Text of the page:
Westcott writes in his book of the Phillies’ success in the park: “Between 1911 and 1938, Phillies players led or tied for the National League in most home runs hit at home 19 times.”

In total, the Philles hit 1,314 home runs in nearly 52 years at their odd little hitter’s park at Broad Street and Lehigh.

You can read a fuller history of the infamously weird Baker Bowl at by clicking here.

The dedication of Veterans Stadium. The stadium was demolished
in 2004.

The Phillies next set up shop at 21st and Lehigh. Shibe Park, known as Connie Mack after 1953, housed the team for nearly 33 years. The park, named after former catcher and A’s manager Cornelius McGillicuddy, was also a nesting ground for the Philadelphia Athletics for 46 years and the Philadelphia Eagles for 17 years before being razed in 1976.

After Connie Mack closed in 1970, the Phillies moved on to Veterans Stadium where they finally claimed their first World Series title in 1980.

They wouldn’t see another national victory like that until 2008, after moving to their current home, Citizen’s Bank Park, in 2004.

Over the course of more than five different home stadiums, the Phillies traveled from North to South Philly, nabbing themselves a title as unusual as their journey and one that tells a story of adaptability, determination, and maybe, just a little bit of faith.


Wescott, Rich, Philadelphia’s Old Ballparks, Philadelphia: Temple University Press, 1996.

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“A building that should be treated tenderly and remain undisturbed”

521 Spruce Street, just before restoration in 1964.
Photo from

“Immediately south of Independence National Historical Park,” wrote historian Louis Mumford  in 1956, “down as far as Lombard Street…is a district that should not be left to time, change and the conflicting aims of real-estate operators. This district has become nondescript—a mixture of seedy residences, lunchrooms, factories, lofts, tombstone-makers’ sheds, old burial grounds and historic churches… This part of Philadelphia is still known as Society Hill, and it still contains many houses that justify the name… rows of elegant dwellings of impeccable craftsmanship, which only need a little loving care to be nursed back to life.”

Mumford imagined more of what was already underway—a sweeping and positive transformation of an inner city when the very term was synonymous with decay.  Philadelphia had discovered its lightning-in-a-bottle solution, the key to Center City’s turnaround and Society Hill’s success. It wasn’t so much about historic landmarks or landmark developments, although these would be part of the mix, but hundreds (and thousands, city wide) of residential properties with age and character where Philadelphians could  make history theirs.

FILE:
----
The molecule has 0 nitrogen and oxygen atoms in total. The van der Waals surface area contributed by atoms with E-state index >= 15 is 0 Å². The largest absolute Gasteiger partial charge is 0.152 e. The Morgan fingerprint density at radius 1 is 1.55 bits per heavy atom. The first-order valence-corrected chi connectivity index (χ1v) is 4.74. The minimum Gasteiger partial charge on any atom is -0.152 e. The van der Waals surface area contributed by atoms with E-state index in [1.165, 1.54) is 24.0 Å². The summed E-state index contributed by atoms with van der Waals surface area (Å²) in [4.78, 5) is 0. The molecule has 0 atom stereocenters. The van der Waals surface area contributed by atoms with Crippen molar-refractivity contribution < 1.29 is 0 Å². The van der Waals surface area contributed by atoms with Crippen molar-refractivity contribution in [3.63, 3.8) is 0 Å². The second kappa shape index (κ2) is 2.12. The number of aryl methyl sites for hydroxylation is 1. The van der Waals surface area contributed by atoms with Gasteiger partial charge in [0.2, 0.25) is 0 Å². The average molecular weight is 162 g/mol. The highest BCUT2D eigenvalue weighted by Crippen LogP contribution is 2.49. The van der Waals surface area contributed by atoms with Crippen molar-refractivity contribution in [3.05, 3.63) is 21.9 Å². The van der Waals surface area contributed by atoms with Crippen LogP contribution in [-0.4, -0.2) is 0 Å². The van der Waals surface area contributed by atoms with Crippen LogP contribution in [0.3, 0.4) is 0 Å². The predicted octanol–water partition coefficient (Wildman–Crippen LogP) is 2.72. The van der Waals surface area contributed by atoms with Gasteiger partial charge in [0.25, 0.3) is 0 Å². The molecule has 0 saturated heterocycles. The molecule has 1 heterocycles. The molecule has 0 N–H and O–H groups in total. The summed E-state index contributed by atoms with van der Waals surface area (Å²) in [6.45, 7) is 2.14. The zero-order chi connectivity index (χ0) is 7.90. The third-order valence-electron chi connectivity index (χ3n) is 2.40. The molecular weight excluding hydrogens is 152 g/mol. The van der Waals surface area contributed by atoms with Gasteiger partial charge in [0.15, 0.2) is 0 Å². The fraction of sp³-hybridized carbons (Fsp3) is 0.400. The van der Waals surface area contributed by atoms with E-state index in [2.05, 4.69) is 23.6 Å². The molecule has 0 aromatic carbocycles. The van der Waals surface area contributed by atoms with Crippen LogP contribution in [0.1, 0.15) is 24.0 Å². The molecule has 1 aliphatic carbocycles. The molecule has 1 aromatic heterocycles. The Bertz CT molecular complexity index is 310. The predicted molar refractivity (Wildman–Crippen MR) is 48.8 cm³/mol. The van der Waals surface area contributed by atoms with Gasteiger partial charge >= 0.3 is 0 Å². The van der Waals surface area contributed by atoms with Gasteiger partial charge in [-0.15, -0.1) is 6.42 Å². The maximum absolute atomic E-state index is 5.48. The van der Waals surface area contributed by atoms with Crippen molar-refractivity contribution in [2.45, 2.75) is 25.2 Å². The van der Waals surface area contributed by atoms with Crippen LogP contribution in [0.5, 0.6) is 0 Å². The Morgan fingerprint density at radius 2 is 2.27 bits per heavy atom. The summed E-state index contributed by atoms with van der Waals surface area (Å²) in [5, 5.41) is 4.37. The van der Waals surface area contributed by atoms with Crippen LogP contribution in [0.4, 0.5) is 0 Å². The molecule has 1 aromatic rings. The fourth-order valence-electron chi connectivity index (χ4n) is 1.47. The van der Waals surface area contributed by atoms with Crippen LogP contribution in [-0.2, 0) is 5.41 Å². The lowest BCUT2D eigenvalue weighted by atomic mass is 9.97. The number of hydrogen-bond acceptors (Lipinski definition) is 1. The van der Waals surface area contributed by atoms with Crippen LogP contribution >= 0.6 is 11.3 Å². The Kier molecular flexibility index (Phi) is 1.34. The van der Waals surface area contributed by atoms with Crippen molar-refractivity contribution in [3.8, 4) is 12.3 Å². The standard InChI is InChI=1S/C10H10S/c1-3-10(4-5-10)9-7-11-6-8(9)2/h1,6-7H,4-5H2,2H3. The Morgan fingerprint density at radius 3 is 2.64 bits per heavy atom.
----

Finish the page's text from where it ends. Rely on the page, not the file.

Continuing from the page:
The city planner behind Philadelphia’s array of projects, including this calculus, knew he was onto something. And by November 1964, Edmund Bacon had parlayed success into fame with a TIME magazine cover story featuring his own façade framed by old and new icons of Society Hill. “Renewers of the city want not only to bring people back from the suburbs to shop, but back to town to live,” wrote TIME. “Society Hill is studded with 18th-century houses and historic landmarks, and Bacon opened up vistas around them by chopping out the factories and dingy warehouses, threading greenery through them and building new houses in harmony with the 18th-century beauties.”

By the fall of 1964, Ford and Mary Jennings had snagged their diamond-in-the-rough at 521 Spruce Street and were well on their way to a state-of-the-art renovation and restoration. As Bacon held forth for TIME, the Jennings’ held hopes that their plans would be approved by the Philadelphia Historical Commission. Construction began shortly after, and soon 521 Spruce was awarded the city’s 289th historic plaque. The Jennings installed it with pride beside their brand new front door.

If the door wasn’t historic, the doorway was. Five-twenty-one Spruce seemed liked any many other houses in Society Hill—but this one carried an extra-added association with its first resident, John Vallance. In 1792, the year the house was built, Vallance, Philadelphia’s leading artist/engraver was at work on illustrations for America’s first encyclopedia and the famous L’Enfant plan of the soon-to-be-new national capital in Washington D.C.

Renovated and ready for its historic plaque.
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Twentieth-century Philadelphians had come to expect as much of their past. Everywhere you turned in Society Hill stood something remarkable, but just as remarkable was the success of the neighborhood’s revival. The sheer scale of this turnaround was one of the main reasons why Society Hill earned a place on the National Register as “the first large-scale urban renewal project to plan for historic preservation.”  No single project, or even collection of developments, could have surpassed the crowd-sourced community building achieved in Society Hill in the third quarter of the 20th century.